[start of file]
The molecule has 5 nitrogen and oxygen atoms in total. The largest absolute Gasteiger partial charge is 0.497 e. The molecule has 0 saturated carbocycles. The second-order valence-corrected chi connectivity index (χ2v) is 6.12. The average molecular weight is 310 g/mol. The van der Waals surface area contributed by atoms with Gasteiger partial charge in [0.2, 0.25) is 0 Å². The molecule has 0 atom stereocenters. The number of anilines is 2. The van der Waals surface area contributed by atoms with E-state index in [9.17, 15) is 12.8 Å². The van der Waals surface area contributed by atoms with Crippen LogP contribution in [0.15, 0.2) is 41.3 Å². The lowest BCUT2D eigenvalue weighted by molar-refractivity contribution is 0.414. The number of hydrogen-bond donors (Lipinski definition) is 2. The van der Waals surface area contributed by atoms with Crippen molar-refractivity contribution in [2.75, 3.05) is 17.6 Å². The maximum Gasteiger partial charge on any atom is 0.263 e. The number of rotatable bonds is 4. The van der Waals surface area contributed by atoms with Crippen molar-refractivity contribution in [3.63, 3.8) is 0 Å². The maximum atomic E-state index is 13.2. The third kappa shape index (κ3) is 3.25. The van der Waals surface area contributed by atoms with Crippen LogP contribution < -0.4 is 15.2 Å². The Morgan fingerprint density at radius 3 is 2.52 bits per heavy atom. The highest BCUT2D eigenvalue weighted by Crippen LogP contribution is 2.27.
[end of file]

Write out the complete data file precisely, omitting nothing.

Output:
The molecule has 5 nitrogen and oxygen atoms in total. The largest absolute Gasteiger partial charge is 0.497 e. The molecule has 0 saturated carbocycles. The second-order valence-corrected chi connectivity index (χ2v) is 6.12. The average molecular weight is 310 g/mol. The van der Waals surface area contributed by atoms with Gasteiger partial charge in [0.2, 0.25) is 0 Å². The molecule has 0 atom stereocenters. The number of anilines is 2. The van der Waals surface area contributed by atoms with E-state index in [9.17, 15) is 12.8 Å². The van der Waals surface area contributed by atoms with Crippen LogP contribution in [0.15, 0.2) is 41.3 Å². The lowest BCUT2D eigenvalue weighted by molar-refractivity contribution is 0.414. The number of hydrogen-bond donors (Lipinski definition) is 2. The van der Waals surface area contributed by atoms with Crippen molar-refractivity contribution in [2.75, 3.05) is 17.6 Å². The maximum Gasteiger partial charge on any atom is 0.263 e. The number of rotatable bonds is 4. The van der Waals surface area contributed by atoms with Crippen molar-refractivity contribution in [3.63, 3.8) is 0 Å². The maximum atomic E-state index is 13.2. The third kappa shape index (κ3) is 3.25. The van der Waals surface area contributed by atoms with Crippen LogP contribution < -0.4 is 15.2 Å². The Morgan fingerprint density at radius 3 is 2.52 bits per heavy atom. The highest BCUT2D eigenvalue weighted by Crippen LogP contribution is 2.27.